UCLA was my dream school growing up. Who doesn’t love the blue and gold and living in Southern California? However, like many, I didn’t think I would make the cut.
By my junior year of high school I was getting recruited by a good number of Pac-12 schools, but UCLA still had not batted an eye my way and I honestly didn’t feel as though I deserved their consideration. Then right before I was going to commit to Oregon State, the UCLA coach at the time, Nikki Caldwell, left and took a job at LSU.
There was hope! And hope’s name was coach Cori Close. Long story short, coach Cori came to a few club games and, God willing, I drained lots of 3-pointers and got the offer I had been hoping for. Bingo! I was going to get to play in Pauley Pavilion where John Wooden coached, and go to class and sit next to students who might find the cure to cancer. What a blessing.
Now, five years later, I sit here at my laptop reflecting on five years of UCLA basketball, and I am one week out from holding a UCLA diploma. Yes, five years, because there is this little tendon in your knee called an ACL, and if torn it equates to roughly nine months of rehab and what they call a “redshirt” year.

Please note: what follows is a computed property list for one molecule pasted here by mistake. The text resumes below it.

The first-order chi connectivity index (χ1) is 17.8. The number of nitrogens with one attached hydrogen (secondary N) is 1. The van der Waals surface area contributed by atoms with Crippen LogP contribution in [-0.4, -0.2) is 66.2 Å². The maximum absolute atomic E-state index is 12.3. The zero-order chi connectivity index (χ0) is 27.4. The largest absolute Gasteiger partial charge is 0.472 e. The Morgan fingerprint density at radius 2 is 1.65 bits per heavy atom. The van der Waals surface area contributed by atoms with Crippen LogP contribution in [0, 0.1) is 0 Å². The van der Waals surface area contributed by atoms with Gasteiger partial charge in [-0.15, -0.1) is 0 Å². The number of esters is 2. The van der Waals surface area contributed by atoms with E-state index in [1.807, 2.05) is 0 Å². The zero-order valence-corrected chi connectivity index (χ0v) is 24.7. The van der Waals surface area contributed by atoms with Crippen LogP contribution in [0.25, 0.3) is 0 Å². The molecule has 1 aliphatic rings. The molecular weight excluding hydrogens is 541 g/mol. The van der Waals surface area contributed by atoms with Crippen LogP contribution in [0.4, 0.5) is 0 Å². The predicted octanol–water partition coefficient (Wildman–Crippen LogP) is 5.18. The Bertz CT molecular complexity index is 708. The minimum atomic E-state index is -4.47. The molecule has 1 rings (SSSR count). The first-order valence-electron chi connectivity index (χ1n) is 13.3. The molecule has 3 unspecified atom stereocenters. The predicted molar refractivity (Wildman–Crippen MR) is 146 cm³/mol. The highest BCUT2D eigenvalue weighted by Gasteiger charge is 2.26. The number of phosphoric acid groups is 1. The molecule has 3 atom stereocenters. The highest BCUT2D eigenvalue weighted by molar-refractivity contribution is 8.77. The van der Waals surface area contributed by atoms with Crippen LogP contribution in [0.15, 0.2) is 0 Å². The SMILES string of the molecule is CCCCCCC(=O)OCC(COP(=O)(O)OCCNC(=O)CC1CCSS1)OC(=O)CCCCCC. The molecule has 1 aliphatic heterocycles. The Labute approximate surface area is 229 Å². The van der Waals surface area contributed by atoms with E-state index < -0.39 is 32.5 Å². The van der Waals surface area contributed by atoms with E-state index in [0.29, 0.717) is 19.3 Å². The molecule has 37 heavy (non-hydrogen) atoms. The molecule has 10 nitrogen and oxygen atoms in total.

Looking back, I am grateful for that torn ACL because I have loved my five years here. Not because of the blue and gold and Southern California weather, but because of the people.
People and the depth of the relationships you have with them are what make any experience meaningful. And I am not just talking about the people who are similar to you. What I love about women’s basketball is that it is a sport that brings women from many different backgrounds together. I am a white, dorky, Southern California-loving, Jesus-following basketball player. And I have had teammates from Sweden, Portugal, Canada, and all over the United States, who have taught me more than I could have ever imagined.
For five years, I did life with these women. The schedule can be grueling. But that is what makes you form bonds. We have fought, laughed, cried and been through the highest highs and lowest lows together. There is the temptation to isolate yourself when things get hard. But when you want to be a great team, you can’t do that.
Even though it doesn’t make sense, the more you give, the more you get. The more effort in practice, the more vulnerable you are in relationships, the more you serve one another, the more fulfilling the entire experience is. And that is what you will learn if you are part of UCLA women’s basketball and if you are part of the greater UCLA student body. You learn to love people who are different from you and push each other toward excellence everyday.
Knocking down 3s and going to Sweet 16 games are great memories. But I will remember the people I have loved at UCLA and who have loved me, more than anything else. God bless UCLA.